Research and the Guiding Promise Connection

During the international 16 Days campaign for the Elimination of Violence against girls and women, it is important to highlight girls’ education. Today we hear from Jenna, an amazing young woman working to fulfill the Guiding Promise “to do [her] best”. She is also a past Girl Guides of Canada-Guides du Canada scholarship winner.

Jenna speaking about research at an event

Jenna speaking about research at an event

When I was 15, my dream was to become a medical doctor. I wanted to wear a white coat and save lives. But years later, I chose instead to pursue a Doctor of Philosophy (PhD) degree so that I could work as a researcher in the healthcare field. I don’t wear a white coat and I am not practicing medicine in a clinic or hospital – but my research has the potential to make a difference in how we manage and deliver healthcare in Canada and around the world.

I was inspired to become a researcher by my professors and by my experiences as an undergraduate research assistant. My journey to become a researcher took seven years, but I wouldn’t change a thing about it! I studied Health Management at York University and then went to graduate school at the University of Toronto where I just finished my PhD in Health Services Research. A scholarship from Girl Guides of Canada helped me pay for my last year in the program!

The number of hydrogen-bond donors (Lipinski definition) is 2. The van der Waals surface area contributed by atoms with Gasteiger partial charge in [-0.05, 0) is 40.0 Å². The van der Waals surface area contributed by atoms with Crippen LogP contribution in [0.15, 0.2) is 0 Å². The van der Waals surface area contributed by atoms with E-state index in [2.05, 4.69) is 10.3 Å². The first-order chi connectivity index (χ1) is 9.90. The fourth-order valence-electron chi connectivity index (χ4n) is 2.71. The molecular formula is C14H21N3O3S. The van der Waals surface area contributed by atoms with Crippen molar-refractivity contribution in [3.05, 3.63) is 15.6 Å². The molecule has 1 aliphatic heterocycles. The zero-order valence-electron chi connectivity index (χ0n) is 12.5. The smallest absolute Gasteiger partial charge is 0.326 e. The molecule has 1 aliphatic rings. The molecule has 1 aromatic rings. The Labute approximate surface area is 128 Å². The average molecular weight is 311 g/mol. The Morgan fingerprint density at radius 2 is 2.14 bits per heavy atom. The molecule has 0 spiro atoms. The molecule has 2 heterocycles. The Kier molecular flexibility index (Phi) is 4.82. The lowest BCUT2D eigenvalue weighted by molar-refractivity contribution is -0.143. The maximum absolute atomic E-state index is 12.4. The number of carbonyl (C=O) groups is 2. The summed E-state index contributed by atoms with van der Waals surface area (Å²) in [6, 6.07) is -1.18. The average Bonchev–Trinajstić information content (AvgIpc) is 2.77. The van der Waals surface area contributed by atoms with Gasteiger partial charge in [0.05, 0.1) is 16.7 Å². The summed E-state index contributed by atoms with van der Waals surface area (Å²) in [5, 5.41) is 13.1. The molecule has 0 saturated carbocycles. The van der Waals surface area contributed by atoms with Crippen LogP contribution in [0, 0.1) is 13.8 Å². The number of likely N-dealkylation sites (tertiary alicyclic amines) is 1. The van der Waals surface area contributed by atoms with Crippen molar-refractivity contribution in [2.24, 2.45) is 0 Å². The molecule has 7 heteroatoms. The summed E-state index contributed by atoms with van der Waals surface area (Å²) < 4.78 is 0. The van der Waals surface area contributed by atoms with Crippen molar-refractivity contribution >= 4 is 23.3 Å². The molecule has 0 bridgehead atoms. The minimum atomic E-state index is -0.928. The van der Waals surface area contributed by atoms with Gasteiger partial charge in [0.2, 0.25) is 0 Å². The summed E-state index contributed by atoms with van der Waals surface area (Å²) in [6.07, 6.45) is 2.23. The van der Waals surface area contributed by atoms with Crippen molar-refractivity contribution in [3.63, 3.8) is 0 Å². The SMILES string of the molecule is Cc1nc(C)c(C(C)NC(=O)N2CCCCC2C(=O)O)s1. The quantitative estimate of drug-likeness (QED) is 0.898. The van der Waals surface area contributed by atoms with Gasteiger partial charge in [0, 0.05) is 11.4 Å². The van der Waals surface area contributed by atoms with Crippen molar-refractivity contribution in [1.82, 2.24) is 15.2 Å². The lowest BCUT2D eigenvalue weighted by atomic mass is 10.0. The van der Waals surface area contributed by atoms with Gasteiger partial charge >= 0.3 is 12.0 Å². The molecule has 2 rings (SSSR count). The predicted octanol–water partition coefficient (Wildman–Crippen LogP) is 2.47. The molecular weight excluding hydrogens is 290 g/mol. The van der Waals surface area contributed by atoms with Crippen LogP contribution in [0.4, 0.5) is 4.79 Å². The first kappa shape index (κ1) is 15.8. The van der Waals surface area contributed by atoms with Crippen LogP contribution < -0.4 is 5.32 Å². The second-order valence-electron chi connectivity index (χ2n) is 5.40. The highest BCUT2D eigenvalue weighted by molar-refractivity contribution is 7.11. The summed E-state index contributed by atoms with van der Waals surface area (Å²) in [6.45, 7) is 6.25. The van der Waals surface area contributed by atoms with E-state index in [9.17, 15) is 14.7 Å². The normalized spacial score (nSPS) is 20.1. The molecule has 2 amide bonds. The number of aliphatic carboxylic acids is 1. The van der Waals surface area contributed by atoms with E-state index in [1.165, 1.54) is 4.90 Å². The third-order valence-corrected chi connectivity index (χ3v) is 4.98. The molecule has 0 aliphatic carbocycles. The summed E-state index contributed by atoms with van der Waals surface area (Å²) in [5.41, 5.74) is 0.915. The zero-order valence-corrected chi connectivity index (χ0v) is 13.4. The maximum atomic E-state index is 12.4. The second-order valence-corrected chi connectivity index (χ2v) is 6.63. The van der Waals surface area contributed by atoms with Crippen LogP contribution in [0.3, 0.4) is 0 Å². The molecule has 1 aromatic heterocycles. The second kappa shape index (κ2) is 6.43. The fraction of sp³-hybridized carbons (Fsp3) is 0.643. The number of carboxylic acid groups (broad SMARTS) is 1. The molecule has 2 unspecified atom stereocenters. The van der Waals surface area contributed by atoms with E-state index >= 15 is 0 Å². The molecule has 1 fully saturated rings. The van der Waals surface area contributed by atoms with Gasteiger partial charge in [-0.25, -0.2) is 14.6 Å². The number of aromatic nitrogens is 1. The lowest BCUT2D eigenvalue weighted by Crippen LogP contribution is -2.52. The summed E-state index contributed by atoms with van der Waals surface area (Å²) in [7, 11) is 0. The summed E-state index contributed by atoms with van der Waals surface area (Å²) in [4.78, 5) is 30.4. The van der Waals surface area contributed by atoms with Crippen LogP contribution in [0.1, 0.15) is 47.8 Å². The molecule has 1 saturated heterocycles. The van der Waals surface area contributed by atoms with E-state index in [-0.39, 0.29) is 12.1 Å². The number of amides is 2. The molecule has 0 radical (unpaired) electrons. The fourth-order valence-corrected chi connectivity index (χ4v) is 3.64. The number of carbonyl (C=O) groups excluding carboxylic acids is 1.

I love the challenge of conducting research. The process of identifying problems or gaps in knowledge and figuring out ways to address them allows me to be creative. My research focuses on how different parts of the healthcare system can work together better and how we can improve the quality of healthcare services. Through my research, I have had the opportunity to work with researchers in other countries, including England and India, and I have presented my work at international conferences. I have also published five academic papers and a book chapter! I am currently working on research projects with Cancer Care Ontario, Women’s College Hospital, the Community Care Access Centres, and Health Links.

I highly encourage girls and young women to consider a career in healthcare research. Here is what you can do to learn more about this field:

  • Watch documentaries on healthcare and follow healthcare news.
  • Ask friends and family members about their experiences with various healthcare organizations and professionals.
  • Read about university programs that are focused on health.

My career in healthcare research helps me fulfill my Guiding Promise “to do my best” and to “take action for a better world”… one research question at a time.

Jenna wearing the international Guiding uniform

Jenna Evans

By guest blogger Jenna M. Evans. Jenna is a Unit Guider with the 1st Mississauga Rangers in Ontario. In addition to research, she is passionate about teaching and community service.


Girl Guides of Canada-Guides du Canada (GGC) has provided scholarships to members pursuing post-secondary education since 1985. We are proud to continue this tradition and are excited to offer a revamped and easily accessible scholarship application for 2014. Are you interested in applying for a scholarship with GGC? Look to our website in February 2014 for more information on how to apply or e-mail your questions to

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